Why Peace Is the Business of Men (But Shouldn’t Be) A Modest Proposal for the Immodest Brotherhood of Big Men

 

 

International Women’s Day, March 8, 2012

 

(www.International Women’s Day.com)–this website is loaded with resources, etc. about IWD.

 

 

 

Image(Excerpts)
By Ann Jones

 

 

 

Looking for a way out of Afghanistan?  Maybe it’s time to try something entirely new and totally different.  So how about putting into action, for the first time in recorded history, the most enlightened edict ever passed by the United Nations Security Council: Resolution 1325?

 

Passed on October 31, 2000, more than a decade ago, that “landmark” resolution was hailed worldwide as a great “victory” for women and international peace and security. In a nutshell, SCR 1325 calls for women to participate equally and fully at decision-making levels in all processes of conflict resolution, peacemaking, and reconstruction.  Without the active participation of women in peacemaking every step of the way, the Security Council concluded, no just and durable peace could be achieved anywhere.

 

But as I learned firsthand as an aid worker in one so-called post-conflict country after another, when the men in power stop shooting at each other, they often escalate the war against civilians — especially women and girls.

 

 

 

And what has President Karzai done for the rest of the women of Afghanistan?  Not a thing.

 

That’s the conclusion of a recent report issued by the Human Rights Research and Advocacy Consortium (HRRAC), an association of prominent aid and independent research groups in Afghanistan, including such highly respected non-governmental organizations as Oxfam, CARE, and Save the Children. The Afghan researchers who did the study conducted extensive interviews with prominent male religious scholars, male political leaders, and female leaders locally, provincially, and nationally.

 

In fact, Karzai’s record on human rights, as the HRRAC report documents, is chiefly remarkable for what he has not done.  He holds extraordinary power to make political appointments — another indicator of the peculiar nature of this Afghan “democracy” our troops are fighting for — and he has now had almost 10 years in office, ample time to lead even the most reluctant traditional society toward more equitable social arrangements.  Yet today, but one cabinet ministry is held by a woman, the Ministry for Women’s Affairs, which incidentally is the sole government ministry that possesses only advisory powers.  Karzai has appointed just one female provincial governor, and 33 men.  (Is it by chance that Bamyan — the province run by that woman — is generally viewed as the most peaceful in the country?)  To head city governments nationwide, he has named only one female mayor.  And to the Supreme Court High Council he has appointed no woman at all.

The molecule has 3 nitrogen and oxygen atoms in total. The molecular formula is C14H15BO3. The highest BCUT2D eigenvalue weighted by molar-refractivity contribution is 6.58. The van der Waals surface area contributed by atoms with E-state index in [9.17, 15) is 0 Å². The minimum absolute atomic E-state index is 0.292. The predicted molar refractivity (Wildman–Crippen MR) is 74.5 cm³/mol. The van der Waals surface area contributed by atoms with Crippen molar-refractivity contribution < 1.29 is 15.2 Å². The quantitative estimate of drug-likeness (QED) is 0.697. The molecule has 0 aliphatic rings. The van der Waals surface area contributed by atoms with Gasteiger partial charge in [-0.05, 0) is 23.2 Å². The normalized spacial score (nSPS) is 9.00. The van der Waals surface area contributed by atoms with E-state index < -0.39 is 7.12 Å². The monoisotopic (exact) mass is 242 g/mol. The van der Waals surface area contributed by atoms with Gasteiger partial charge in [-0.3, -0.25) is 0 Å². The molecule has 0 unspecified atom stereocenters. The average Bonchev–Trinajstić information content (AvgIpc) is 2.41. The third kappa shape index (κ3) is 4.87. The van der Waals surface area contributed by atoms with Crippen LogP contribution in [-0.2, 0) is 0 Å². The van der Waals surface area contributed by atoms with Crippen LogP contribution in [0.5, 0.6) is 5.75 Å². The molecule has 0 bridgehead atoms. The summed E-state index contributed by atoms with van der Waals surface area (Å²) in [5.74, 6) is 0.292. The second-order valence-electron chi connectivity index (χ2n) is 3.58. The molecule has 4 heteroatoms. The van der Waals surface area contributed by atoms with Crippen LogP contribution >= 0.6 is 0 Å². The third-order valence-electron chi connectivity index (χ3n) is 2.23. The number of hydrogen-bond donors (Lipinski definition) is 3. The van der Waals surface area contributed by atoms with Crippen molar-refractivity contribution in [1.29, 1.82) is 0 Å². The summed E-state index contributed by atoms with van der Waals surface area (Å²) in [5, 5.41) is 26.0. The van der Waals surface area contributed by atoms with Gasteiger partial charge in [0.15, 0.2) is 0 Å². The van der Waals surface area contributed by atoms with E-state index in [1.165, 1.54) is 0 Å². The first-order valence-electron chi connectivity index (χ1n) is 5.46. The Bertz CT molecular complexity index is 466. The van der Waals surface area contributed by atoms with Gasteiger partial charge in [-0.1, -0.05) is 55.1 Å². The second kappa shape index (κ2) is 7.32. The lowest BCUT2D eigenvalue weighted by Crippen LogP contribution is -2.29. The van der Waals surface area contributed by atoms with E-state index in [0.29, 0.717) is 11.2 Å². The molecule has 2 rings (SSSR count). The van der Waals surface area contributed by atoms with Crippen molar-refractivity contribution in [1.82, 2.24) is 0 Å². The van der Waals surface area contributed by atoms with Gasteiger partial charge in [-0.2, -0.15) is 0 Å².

Karzai’s claim that he can’t find qualified women is a flimsy — and traditional — excuse. Many of his highest-ranking appointees to government offices are notorious war criminals, men considered by the great majority of Afghan citizens to have disqualified themselves from public office.  The failure of many of his male appointees to govern honestly and justly, or even to show up for work at all, is a rising complaint of NATO commanders who find upon delivery of “government in a box” that the box is pretty much empty.

 

Copyright 2011 Ann Jones

 

__________________________________________________________________________________

 

Ann Jones is the author most recently of War Is Not Over When It’s Over: Women Speak Out from the Ruins of War (Metropolitan 2010) on the way war affects women from Africa to the Middle East and Asia.  She wrote about the struggles of Afghan women in Kabul in Winter (Metropolitan 2006). She is currently a fellow at the Radcliffe Institute for Advanced Study at Harvard.To listen to Timothy MacBain’s latest TomCast audio interview in which Jones discusses why wars never end for women and girls, click here or, to download it to your iPod, here. Ann Jones’ website is:

 

www.annjonesonline.com

 

You can read Ann Jones article by going to: TomDispatch.com/post/175340/tomgram%3A_ann_jones%2C_can_women_make_peace/. If you want to sign a petition regarding SCR 1325, check out Iraq Veterans Against the War (www.ivaw.org)

 

 

 

What I Will
by 
Suheir Hammad

 

I will not
dance to your war
drum. I will
not lend my soul nor
my bones to your war
drum. I will
not dance to your
beating. I know that beat.
It is lifeless. I know
intimately that skin
you are hitting. It
was alive once
hunted stolen
stretched. I will
not dance to your drummed
up war. I will not pop
spin break for you. I
will not hate for you or
even hate you. I will
not kill for you. Especially
I will not die
for you. I will not mourn
the dead with murder nor
suicide. I will not side
with you nor dance to bombs
because everyone else is
dancing. Everyone can be
wrong. Life is a right not
collateral or casual. I
will not forget where
I come from. I
will craft my own drum. Gather my beloved
near and our chanting
will be dancing. Our
humming will be drumming. I
will not be played. I
will not lend my name
nor my rhythm to your
beat. I will dance
and resist and dance and
persist and dance. This heartbeat is louder than
death. Your war drum ain’t
louder than this breath.

Another world is possible,

 

Iraq Veterans Against the War
& the Afghanistan Veterans Against the War Committee

 

 



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